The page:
Today marks the 100th anniversary of the UK Parliament passing the Representation of the People Act, which first gave women the right to vote.
That Act didn’t deliver universal suffrage as only some women were allowed to vote as a result of it but it was a significant breakthrough and followed a long, tireless and courageous campaign by countless women and many men too.
As we commemorate the anniversary it’s hard not to reflect on the attitudes women were fighting back then; attitudes that were not only embedded in minds but also deeply ingrained in the culture and day to day life of Britain.
These attitudes are perhaps depicted best by some of the counter campaigns to ‘Votes for Women’. These campaigns were vicious and served not only to reinforce the stereotype of a woman’s role being in the home but warned of the ‘dangers’ of women participating in the democratic process. It was claimed that it would bring suffering not only to women themselves but also to their families and those around them. Postcards showed women with their tongues being severed or nailed to tables with the caption ‘Peace at last’.
Yesterday I was at the Glasgow Women’s Library which contains a fascinating collection of these postcards as well as other material relating to the movement. It’s a stark and alarming reminder of the scale of the challenge women faced.
The Glasgow and West of Scotland suffrage association once said that when a woman chooses to speak out, “she defies convention and throws aside that much-prized virtue – respectability. She gives up friendships that she values; often she renounces all her past life.”
Of course it was not just friendships and respect that women surrendered – suffragists and suffragettes endured horrific abuse and we must never forget the personal sacrifices they made.
There are reminders of those struggles across Scotland. In my younger years as a student at Glasgow University, I regularly walked past the Suffragette Oak in Kelvingrove Park.
Now, my working days in Edinburgh are often spent in Bute House which overlooks Charlotte Square, the starting point for the Scottish suffragists’ march to London in 1912, and in St Andrew’s House, the site of the old Calton Jail, where suffragettes were imprisoned during 1912 and 1913.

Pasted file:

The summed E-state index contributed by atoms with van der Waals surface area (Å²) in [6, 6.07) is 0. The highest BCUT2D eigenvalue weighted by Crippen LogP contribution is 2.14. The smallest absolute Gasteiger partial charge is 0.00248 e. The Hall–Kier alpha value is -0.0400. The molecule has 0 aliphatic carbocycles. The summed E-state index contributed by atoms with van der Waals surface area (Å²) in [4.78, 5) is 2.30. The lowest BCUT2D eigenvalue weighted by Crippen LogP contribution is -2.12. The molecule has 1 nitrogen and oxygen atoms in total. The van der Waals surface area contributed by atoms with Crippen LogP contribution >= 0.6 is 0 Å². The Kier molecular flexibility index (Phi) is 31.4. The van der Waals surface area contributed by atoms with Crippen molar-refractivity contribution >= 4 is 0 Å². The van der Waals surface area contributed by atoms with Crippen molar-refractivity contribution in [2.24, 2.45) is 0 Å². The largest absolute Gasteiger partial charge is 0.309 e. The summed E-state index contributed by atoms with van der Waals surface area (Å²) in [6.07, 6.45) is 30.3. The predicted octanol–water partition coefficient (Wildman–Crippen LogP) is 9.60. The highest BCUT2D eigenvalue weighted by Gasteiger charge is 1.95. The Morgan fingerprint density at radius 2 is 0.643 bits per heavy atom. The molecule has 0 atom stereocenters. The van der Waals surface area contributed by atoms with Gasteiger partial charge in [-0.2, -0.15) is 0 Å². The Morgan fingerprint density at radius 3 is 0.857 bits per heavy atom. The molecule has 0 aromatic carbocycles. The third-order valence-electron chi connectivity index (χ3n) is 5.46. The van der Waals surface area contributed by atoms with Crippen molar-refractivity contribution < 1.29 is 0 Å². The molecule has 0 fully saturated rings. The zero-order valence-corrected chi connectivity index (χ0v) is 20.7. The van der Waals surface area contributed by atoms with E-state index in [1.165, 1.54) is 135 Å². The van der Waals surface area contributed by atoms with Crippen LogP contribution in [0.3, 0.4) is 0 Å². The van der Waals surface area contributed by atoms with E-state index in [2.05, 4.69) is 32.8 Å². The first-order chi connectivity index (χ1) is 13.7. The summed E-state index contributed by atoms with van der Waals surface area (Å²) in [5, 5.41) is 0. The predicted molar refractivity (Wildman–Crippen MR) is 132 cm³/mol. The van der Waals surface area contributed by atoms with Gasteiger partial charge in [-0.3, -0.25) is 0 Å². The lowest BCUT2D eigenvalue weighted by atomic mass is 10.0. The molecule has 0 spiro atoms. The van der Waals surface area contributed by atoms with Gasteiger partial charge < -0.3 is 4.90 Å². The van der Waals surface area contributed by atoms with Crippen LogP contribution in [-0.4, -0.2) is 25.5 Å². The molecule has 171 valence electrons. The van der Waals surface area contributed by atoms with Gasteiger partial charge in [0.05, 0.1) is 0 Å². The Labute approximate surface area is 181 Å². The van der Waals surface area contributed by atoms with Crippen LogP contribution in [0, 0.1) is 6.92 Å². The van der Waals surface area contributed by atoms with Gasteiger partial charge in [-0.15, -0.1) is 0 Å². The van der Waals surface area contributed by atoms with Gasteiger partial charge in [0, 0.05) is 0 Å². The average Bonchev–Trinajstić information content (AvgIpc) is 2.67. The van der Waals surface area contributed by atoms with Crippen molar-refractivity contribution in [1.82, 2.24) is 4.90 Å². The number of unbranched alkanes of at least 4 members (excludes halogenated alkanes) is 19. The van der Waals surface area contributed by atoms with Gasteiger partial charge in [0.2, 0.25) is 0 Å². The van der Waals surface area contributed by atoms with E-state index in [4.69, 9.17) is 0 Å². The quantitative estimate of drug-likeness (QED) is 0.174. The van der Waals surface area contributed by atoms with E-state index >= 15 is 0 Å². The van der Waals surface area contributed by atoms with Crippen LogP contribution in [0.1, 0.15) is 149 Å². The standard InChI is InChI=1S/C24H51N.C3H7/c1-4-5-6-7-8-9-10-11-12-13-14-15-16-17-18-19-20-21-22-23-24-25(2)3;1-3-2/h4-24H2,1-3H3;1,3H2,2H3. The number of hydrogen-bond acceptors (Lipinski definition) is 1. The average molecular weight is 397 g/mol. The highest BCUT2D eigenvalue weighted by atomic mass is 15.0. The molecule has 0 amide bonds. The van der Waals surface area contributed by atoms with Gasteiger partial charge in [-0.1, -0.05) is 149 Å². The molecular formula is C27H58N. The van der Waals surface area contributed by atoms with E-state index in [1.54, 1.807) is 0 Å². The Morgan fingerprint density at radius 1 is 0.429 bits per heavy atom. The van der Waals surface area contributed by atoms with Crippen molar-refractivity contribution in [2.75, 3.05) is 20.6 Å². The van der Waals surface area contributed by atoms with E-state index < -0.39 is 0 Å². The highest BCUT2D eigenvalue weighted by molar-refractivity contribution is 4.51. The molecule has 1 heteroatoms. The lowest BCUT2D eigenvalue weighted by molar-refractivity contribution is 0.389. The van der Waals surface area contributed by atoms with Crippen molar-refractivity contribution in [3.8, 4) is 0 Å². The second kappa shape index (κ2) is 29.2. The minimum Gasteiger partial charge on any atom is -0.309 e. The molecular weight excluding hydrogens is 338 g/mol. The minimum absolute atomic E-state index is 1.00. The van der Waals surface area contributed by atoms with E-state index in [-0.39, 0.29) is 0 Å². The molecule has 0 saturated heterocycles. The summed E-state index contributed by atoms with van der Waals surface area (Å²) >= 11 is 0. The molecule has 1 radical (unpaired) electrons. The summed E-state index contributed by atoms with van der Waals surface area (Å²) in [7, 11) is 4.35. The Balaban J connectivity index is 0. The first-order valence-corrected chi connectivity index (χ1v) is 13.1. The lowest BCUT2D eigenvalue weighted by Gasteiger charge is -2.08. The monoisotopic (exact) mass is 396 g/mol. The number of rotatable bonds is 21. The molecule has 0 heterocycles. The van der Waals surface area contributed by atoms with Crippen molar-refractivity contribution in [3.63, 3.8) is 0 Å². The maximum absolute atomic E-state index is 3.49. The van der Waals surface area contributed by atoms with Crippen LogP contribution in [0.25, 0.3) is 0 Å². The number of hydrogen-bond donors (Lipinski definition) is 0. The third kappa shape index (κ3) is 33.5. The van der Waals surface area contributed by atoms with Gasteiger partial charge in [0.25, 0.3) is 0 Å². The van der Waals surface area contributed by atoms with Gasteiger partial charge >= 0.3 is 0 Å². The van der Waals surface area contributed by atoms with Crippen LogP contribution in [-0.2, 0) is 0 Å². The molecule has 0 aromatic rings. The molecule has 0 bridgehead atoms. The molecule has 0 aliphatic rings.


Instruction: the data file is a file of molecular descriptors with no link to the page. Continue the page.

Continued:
The strength of opposition to women’s suffrage weakened thanks in great part to the contribution of women in the First World War. Just last November we celebrated the work of the formidable Dr Elsie Inglis who, when she was told by the War Office to ‘go home and sit still’ instead took other women doctors and nurses to France to establish a hospital and dedicate it to the health and welfare of soldiers.
She fought against a tidal wave of opposition and against all odds the Scottish Women’s Hospital movement proved to be an unstoppable force. After France further hospitals were established in Serbia, Russia, Greece, Malta and Corsica.
It’s a tragedy that Elsie and so many others did not live to celebrate achieving the vote but their contributions, through their war efforts and campaigning, demonstrated women’s unequivocal capabilities and dismantled the long-held views that women were inferior and not up to the task.
1918 was also the year the Parliament (Qualification of Women) Act was passed, allowing women to become MPs for the first time. With that in mind it is with immense pride, as Scotland’s first female First Minister, that I will today lead a debate in the Scottish Parliament. This is an opportunity for those of us who owe so much to past generations of women, to pay our respect to the courage and perseverance of the suffragists and suffragettes. We will also mark the progress we’ve made since then on women’s rights and equality.
However we must remember that, even today, only 35 per cent of members in the Scottish Parliament are women –– so it’s clear there is much still to do if we are to achieve equal representation.
Today, as well as commemorating the 100th anniversary of women securing the right to vote, I will announce a £500,000 Scottish Government fund for projects that encourage greater representation of women at all levels of politics.
It’s one element of much wider work the Scottish Government is undertaking to encourage fair, proportionate representation at both local and national levels.
So as we reflect on the past it is also an opportunity to look to the future.
Let us celebrate the sacrifice and dedication of the women’s suffrage movement – but let us also recognise that the best way of honoring their memories and their legacy is to inject new momentum into increasing women’s political representation and achieving true equality for all.
This article originally appeared in the Evening Times